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The genus Echinococcus includes six species of cyclophyllid tapeworms to date, of the family Taeniidae. Infection with Echinococcus results in hydatid disease, also known as echinococcosis.

In humans, this causes a disease called echinococcosis. Latency can be up to 50 years, and is mostly found in South and Central America, the Middle East, China, and the West of the U.S.A. (eg. Arizona, New Mexico and California).

Echinococcosis is a zoonosis, humans are dead-end hosts. The final hosts are predators - dogs, wolves, foxes, lions. The adult tapeworm lives in their intestine and delivers eggs that are excreted with the stool. The intermediate hosts are infected by ingesting eggs. Sheep, wild herbivores and rodents are the usual intermediate hosts, but humans can also be infected.

The egg hatches in the digestive system of the intermediate host, producing oncosphere larva. It penetrates the intestinal wall and is carried by bloodstream to liver, brain, lung or another organ. It settles there and turns into a bladder-like structure called hydatid cyst. From the inner lining of its wall, protoscolices (i.e. scolices with invaginated tissue layers) are budding and protruding to the fluid that is filling the cyst.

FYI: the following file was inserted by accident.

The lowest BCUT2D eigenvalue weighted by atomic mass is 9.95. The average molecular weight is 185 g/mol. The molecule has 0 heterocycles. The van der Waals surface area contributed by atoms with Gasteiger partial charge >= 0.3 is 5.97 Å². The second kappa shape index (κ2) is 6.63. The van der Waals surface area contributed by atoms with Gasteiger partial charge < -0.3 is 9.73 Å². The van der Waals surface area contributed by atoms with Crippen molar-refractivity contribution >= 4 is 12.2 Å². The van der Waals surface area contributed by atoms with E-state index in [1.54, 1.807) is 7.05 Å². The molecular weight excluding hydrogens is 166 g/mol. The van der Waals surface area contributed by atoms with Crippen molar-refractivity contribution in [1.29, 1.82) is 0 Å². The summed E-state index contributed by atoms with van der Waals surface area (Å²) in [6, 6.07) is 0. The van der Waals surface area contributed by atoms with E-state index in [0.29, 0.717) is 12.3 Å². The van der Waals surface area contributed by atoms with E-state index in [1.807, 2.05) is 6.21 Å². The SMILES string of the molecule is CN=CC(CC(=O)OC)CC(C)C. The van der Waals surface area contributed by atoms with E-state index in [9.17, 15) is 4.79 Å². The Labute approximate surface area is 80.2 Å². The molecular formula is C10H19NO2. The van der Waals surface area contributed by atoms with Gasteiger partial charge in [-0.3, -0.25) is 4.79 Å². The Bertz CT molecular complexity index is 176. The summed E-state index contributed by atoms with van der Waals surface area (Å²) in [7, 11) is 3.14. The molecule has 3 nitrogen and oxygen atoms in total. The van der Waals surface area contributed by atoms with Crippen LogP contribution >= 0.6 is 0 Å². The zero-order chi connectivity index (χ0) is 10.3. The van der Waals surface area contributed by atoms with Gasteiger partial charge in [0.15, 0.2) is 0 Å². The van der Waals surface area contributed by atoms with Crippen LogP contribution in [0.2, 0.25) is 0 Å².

After the death of the normal intermediate host, its body can be eaten by carnivores suitable as final hosts. In their intestines, protoscolices turn inside out, attach and give rise to adult tapeworms, completing the life cycle.

In humans, the cysts persist and grow for years. They are regularly found in the liver (and every possible organ: spleen, kidney, bone, brain, tongue and skin) and are asymptomatic until their growing size produces symptoms or are accidentally discovered. Disruption of the cysts (spontaneous or iatrogenic eg. liver biopsy) can be life threatening due to anaphylactic shock.

Cysts are detected with ultrasound or CT. Antibodies can be detected with CF (complement fixation), ELISA, and various methods.

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